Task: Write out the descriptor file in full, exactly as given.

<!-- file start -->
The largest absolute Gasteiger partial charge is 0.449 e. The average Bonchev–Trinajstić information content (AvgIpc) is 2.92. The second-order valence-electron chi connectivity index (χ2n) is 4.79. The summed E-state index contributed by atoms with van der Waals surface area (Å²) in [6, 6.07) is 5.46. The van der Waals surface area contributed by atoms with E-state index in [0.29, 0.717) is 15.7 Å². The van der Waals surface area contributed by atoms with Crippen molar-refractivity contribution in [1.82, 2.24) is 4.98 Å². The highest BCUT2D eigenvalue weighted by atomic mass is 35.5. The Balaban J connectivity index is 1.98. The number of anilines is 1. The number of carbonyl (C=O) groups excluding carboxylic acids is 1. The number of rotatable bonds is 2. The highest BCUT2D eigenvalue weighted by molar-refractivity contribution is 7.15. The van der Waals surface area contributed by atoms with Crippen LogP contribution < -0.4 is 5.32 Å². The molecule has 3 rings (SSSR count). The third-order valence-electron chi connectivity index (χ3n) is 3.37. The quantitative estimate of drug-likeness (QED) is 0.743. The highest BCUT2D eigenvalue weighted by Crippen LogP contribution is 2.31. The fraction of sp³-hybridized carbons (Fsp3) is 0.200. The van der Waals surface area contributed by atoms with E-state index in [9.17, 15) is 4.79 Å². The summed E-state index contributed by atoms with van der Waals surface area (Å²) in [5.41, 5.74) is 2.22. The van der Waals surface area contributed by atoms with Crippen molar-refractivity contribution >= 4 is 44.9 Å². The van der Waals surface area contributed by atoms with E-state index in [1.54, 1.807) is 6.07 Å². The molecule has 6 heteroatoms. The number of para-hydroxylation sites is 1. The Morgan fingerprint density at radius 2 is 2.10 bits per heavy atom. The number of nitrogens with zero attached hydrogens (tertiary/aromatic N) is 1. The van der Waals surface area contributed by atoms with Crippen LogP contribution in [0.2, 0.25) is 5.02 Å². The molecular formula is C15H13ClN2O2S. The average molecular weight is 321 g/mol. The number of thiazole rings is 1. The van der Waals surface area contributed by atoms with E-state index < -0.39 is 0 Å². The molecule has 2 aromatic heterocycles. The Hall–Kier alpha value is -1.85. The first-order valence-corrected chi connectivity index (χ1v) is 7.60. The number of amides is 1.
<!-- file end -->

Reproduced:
The largest absolute Gasteiger partial charge is 0.449 e. The average Bonchev–Trinajstić information content (AvgIpc) is 2.92. The second-order valence-electron chi connectivity index (χ2n) is 4.79. The summed E-state index contributed by atoms with van der Waals surface area (Å²) in [6, 6.07) is 5.46. The van der Waals surface area contributed by atoms with E-state index in [0.29, 0.717) is 15.7 Å². The van der Waals surface area contributed by atoms with Crippen molar-refractivity contribution in [1.82, 2.24) is 4.98 Å². The highest BCUT2D eigenvalue weighted by atomic mass is 35.5. The Balaban J connectivity index is 1.98. The number of anilines is 1. The number of carbonyl (C=O) groups excluding carboxylic acids is 1. The number of rotatable bonds is 2. The highest BCUT2D eigenvalue weighted by molar-refractivity contribution is 7.15. The van der Waals surface area contributed by atoms with Crippen LogP contribution < -0.4 is 5.32 Å². The molecule has 3 rings (SSSR count). The third-order valence-electron chi connectivity index (χ3n) is 3.37. The quantitative estimate of drug-likeness (QED) is 0.743. The highest BCUT2D eigenvalue weighted by Crippen LogP contribution is 2.31. The fraction of sp³-hybridized carbons (Fsp3) is 0.200. The van der Waals surface area contributed by atoms with E-state index in [9.17, 15) is 4.79 Å². The summed E-state index contributed by atoms with van der Waals surface area (Å²) in [5.41, 5.74) is 2.22. The van der Waals surface area contributed by atoms with Crippen molar-refractivity contribution >= 4 is 44.9 Å². The van der Waals surface area contributed by atoms with E-state index in [1.54, 1.807) is 6.07 Å². The molecule has 6 heteroatoms. The number of para-hydroxylation sites is 1. The Morgan fingerprint density at radius 2 is 2.10 bits per heavy atom. The number of nitrogens with zero attached hydrogens (tertiary/aromatic N) is 1. The van der Waals surface area contributed by atoms with Crippen LogP contribution in [0.2, 0.25) is 5.02 Å². The molecular formula is C15H13ClN2O2S. The average molecular weight is 321 g/mol. The number of thiazole rings is 1. The van der Waals surface area contributed by atoms with E-state index < -0.39 is 0 Å². The molecule has 2 aromatic heterocycles. The Hall–Kier alpha value is -1.85. The first-order valence-corrected chi connectivity index (χ1v) is 7.60. The number of amides is 1.